THE WEBSITE OF SOUND / TEXT / VIDEO / PERFORMANCE ARTIST DANIEL ALEXANDER HIGNELL

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2.1: Precursory Works

Many of the ideas that underpin this research have long been, on some level, an integral part of my practice.  Even within my earliest artistic experiments – shouting political manifestos as part of obnoxious punk bands – the point was never solely the creation of music, but instead an almost preposterous, extra-sensory outcome: to change the world.  Over time, this goal has become more nuanced, and yet, the notion that aesthetic appreciation may somehow have a social function that extends beyond our immediate sense of the art-object remains.  In this research project I wanted to explore that beyond-sense more fully, to attempt to elucidate the specific ability that art holds to both bring people together and to stretch them beyond the limits of any individual selfhood – in short, to foster communities.  Before examining its social function in this way, it seems pertinent to ask a further question concerning the nature of the beyond that art offers.  The beyond is not merely a linear addition, amounting to the artistic construct plus its resulting social effect.  Rather, the beyond of what is sensed – insofar as the sharing of art points to an unknowable Other - must actually be beyond sense.  Simply extending an artistic object into the domain of the social does little to challenge the contours of a community, or to unwork the ‘common’ sense that it has accrued.  To be truly socially functional, art must elucidate the unexplored, yet to become-sensible aspects of its community. 

Three works in particular pre-empted the path this research would take.  The earliest, Triptychs,[i] involved the creation of a large multi-media score, incorporating musical notation, photographs, shopping lists, spam emails, drawings, text, blueprints, adverts, objects, and the documentation of specific social interactions.  The score’s premise was that it would attempt to be self-constructing – that its thematic and material trajectory would evolve over time, determined by what I, the author, was exposed to during the process of its creation.  Seemingly unrelated and everyday elements – already liable to impact upon the creation of the work in some small way – were foregrounded to the same extent as any specifically artistic material.   Much like the notion of an ear-worm – a song that gets inexplicably stuck in your head, regardless of your feelings towards it – Triptychs allowed any and all resonant objects to take precedence, with each being researched in order to uncover more related material. Tangents, coincidences, and fortuitous mistakes were incorporated directly into the work. For instance, conversations held in supermarkets, and the themes or forms of omnipresent pop music were allowed to seep into the score-making process,  allowing seemingly inconsequential elements and insights to be prioritised above ‘proper’ artistic concerns.   In this way, themes would appear to spontaneously emerge from the research as multiple dislocated areas of exploration would lead to the same place with unexpected synchronicity.  As it developed, sections were sent to musicians, artists, videomakers and choreographers, with their responses being reintroduced back into the score, to be sent on to further collaborators, replete with any extraneous, extra-musical lines of enquiry raised by the process.  As such, any artistic outcome was produced concurrently with its own becoming – the score did not make sense - where make is understood as the generation or fulfillment of an existing sensible construct - but was instead always in the process of making sense.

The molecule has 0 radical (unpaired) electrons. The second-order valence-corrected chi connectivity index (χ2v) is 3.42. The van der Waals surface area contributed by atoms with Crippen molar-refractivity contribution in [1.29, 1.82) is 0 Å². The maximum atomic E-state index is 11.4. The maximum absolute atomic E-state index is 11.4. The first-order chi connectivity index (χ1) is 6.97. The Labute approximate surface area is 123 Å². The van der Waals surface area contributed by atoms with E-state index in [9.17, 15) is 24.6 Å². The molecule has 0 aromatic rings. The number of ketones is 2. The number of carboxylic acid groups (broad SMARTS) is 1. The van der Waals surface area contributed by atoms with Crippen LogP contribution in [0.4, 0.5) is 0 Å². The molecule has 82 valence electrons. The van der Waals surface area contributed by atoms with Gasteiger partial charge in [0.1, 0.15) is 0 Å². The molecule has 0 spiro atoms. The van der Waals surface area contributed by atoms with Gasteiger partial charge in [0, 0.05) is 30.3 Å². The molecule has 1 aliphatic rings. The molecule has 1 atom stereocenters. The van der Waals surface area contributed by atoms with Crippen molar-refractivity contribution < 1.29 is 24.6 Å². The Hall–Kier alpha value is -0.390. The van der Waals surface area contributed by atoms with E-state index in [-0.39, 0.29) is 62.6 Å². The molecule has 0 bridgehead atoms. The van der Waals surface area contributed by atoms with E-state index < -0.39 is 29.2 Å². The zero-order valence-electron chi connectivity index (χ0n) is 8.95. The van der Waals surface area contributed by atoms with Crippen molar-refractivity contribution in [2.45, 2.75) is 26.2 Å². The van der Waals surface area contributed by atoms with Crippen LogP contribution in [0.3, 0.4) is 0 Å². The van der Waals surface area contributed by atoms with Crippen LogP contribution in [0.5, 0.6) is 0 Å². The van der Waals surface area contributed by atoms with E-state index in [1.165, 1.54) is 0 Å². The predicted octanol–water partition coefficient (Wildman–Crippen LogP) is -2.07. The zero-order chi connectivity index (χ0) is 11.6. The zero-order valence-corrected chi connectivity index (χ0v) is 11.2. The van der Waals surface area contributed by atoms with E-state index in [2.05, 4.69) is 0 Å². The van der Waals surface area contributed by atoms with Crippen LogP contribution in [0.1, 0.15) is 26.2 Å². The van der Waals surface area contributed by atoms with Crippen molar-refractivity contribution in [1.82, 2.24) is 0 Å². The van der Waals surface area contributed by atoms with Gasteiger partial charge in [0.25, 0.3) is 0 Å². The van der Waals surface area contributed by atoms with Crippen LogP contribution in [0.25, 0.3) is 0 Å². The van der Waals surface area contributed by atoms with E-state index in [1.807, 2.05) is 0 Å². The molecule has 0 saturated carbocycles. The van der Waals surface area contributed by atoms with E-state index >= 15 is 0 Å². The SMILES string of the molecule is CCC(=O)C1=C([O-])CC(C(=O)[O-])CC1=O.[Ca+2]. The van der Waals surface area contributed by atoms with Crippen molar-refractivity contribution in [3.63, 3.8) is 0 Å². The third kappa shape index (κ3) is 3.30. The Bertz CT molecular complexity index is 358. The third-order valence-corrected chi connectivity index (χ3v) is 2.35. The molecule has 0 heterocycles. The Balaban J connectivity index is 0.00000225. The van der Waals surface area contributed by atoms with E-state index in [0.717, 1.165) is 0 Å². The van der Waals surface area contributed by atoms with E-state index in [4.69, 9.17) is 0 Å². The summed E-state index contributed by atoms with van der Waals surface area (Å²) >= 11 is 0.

Music for living sculptures[ii] explored the idea of microcosms – the unseen aspects of materiality that exist beyond our normal perceptive capacity.  The work utilised culturally commonplace stimuli (seeds, the female body), and subjected them to microscopic scrutiny, using a zoom lens and contact microphone to visualise and sonify aspects of these materials usually unavailable to perception.  Though the forms themselves were highly recognisable within existing art-narratives, the process of subjecting them to such scrutiny created a dynamic where the more detail I attempted to capture, the less clarity was available to the final artefact. Rather than perceiving bodies and seeds, skin and husk, what remained was nothing more than abstract lines and sounds, obfuscated by the limitations of the technology that captured them. Two films were produced, in which the captured audio was transposed onto a synthesiser, bell, harmonium, saxophone and electric guitar, in an attempt to foreground the subtle nuances and technological artefacts (flare, grain, feedback, electrical hum) revealed by the process.